Here’s an honest question that may reflect my lack of intimate current knowledge of the formal library literature:
Has anyone studied the actual use of social networks by public libraries other than those with high-profile spokespeople/advocates? Better yet, has anyone done so on a scale broad enough to be anything more than anecdata?
I’m asking not because I assume the results would be “not much of any use” but, actually, the opposite: I’m beginning to suspect there’s a lot of real-world l0w-key adoption that we don’t hear about.
Why? Anecdata, of course. I was reducing the 16,000 words of Cites & Insights 11:2 to a 2,000-word Online column and found myself adding new material—and wondering what I’d find locally.
Just for fun, I thought I’d see what elements of 2.0 technologies I could locate at three well-used local public libraries—the one I use now and the two I used previously. None of these have high profiles nationally; all are reasonably but not lavishly funded; all are in a region where use of social networking and other “2.0” tools should be predictably high. All three communities are roughly the same size (70,000-75,000 population).
The library I use now, Livermore Public Library, has had the same director for more than two decades. She has a blog—but doesn’t use it all that often, with nine posts in the three years since it began. (One post speaks to the nonsense you hear sometimes from doomcryers about most people not wanting or using public library services: In a local survey, 81% of respondents reported using LPL—and they rated service quality at 79 on a 100-point scale, a very high result.) There’s also a teen blog—but it’s only had three posts in its one-year life. LPL also has a Facebook page with a fairly steady stream of updates on LPL programs (seven updates in the last two weeks) “liked” by 550 people and a Twitter feed with 172 followers, with 905 tweets to date. How many of those 172 followers are actual Livermore residents interested in library issues? That’s a tougher question. There’s also a mobile catalog, a version of LPL’s catalog stripped down to a bare all-text minimum. All in all, a reasonable showing for a library with high usage and budgetary problems that stem entirely from city budgetary problems.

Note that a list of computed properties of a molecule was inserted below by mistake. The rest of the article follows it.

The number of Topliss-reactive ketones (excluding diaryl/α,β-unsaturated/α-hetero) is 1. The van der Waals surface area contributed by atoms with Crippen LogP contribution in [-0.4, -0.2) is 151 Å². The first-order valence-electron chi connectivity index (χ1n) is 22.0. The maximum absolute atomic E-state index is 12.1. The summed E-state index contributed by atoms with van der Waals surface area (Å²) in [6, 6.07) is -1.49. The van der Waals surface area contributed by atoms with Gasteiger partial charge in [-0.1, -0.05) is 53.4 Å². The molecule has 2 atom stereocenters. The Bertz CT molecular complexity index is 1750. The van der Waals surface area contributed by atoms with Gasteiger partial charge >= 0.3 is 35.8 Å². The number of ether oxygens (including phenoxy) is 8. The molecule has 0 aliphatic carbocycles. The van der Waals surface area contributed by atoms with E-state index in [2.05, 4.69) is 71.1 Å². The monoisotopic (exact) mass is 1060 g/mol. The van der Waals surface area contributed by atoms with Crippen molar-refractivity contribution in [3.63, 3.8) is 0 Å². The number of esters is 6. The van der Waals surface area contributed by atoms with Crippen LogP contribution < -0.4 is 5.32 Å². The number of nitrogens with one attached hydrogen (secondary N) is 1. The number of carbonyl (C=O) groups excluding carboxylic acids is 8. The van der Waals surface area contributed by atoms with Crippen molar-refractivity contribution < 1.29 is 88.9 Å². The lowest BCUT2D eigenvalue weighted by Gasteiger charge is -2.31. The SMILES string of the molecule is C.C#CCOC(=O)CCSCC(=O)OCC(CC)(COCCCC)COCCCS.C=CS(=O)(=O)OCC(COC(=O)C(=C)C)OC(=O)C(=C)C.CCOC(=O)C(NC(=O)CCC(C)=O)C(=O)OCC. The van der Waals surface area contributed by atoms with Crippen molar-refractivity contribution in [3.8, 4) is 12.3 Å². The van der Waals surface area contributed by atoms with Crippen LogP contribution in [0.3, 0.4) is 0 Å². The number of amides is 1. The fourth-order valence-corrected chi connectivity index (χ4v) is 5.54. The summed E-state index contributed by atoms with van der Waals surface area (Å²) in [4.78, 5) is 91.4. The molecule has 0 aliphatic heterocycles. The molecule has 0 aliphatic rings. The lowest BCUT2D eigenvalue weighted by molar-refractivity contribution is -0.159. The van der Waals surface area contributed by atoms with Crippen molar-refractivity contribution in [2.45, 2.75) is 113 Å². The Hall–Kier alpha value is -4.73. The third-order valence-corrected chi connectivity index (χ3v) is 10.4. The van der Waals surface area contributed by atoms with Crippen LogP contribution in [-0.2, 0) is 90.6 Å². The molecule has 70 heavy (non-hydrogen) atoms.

Mountain View Public Library devotes most of a straightforward home page to a catalog search box and set of current events—but there’s also a “Social Networking” icon that leads to a surprising wealth of items, some oddly identified (e.g., the library’s blog is identified as Blogspot rather than by its name). The library blog appears to serve as the source of the home page’s center strip; it’s entirely official announcements and book reviews and has ten posts in the past 3.5 months. A Teen Blog began in April 2010 and had 45 posts during 2010. There’s also a Delicious page with the library’s bookmarks (189 in all), a Facebook page with 285 people Liking it and 15 items in the past month—and another TeenZone Facebook page with 37 people liking it, clear evidence of teen patron involvement but relatively few recent updates; a Flickr photostream with 93 photos; two Twitter streams, a general one having 311 followers (and itself following 169 other streams!) and a fairly steady stream of tweets and a much smaller teen stream (33 followers, 88 tweets); and—unusually—a Yelp link, where you’ll find 89 reviews for the library. (Based on those reviews, MVPL is doing quite a few things right!) All in all, an impressive showing.
Like Livermore, Redwood City Public Library has a slideshow current-even element on its home page which can be either great or annoying. The front page doesn’t link directly to any blogs—but does have Facebook and Twitter icons. The Facebook page has 295 people Liking it and four updates in the last two weeks; the Twitter stream has 124 followers and 123 tweets—four of them within the last two weeks. In fact, RCPL had one of the earliest public library blogs, Liblog, beginning in 2002—but its URL now links directly to the library’s home page.
Conclusion? All of these libraries are using social networks with varying effectiveness. None of them makes a big deal of their usage. That may be as it should be.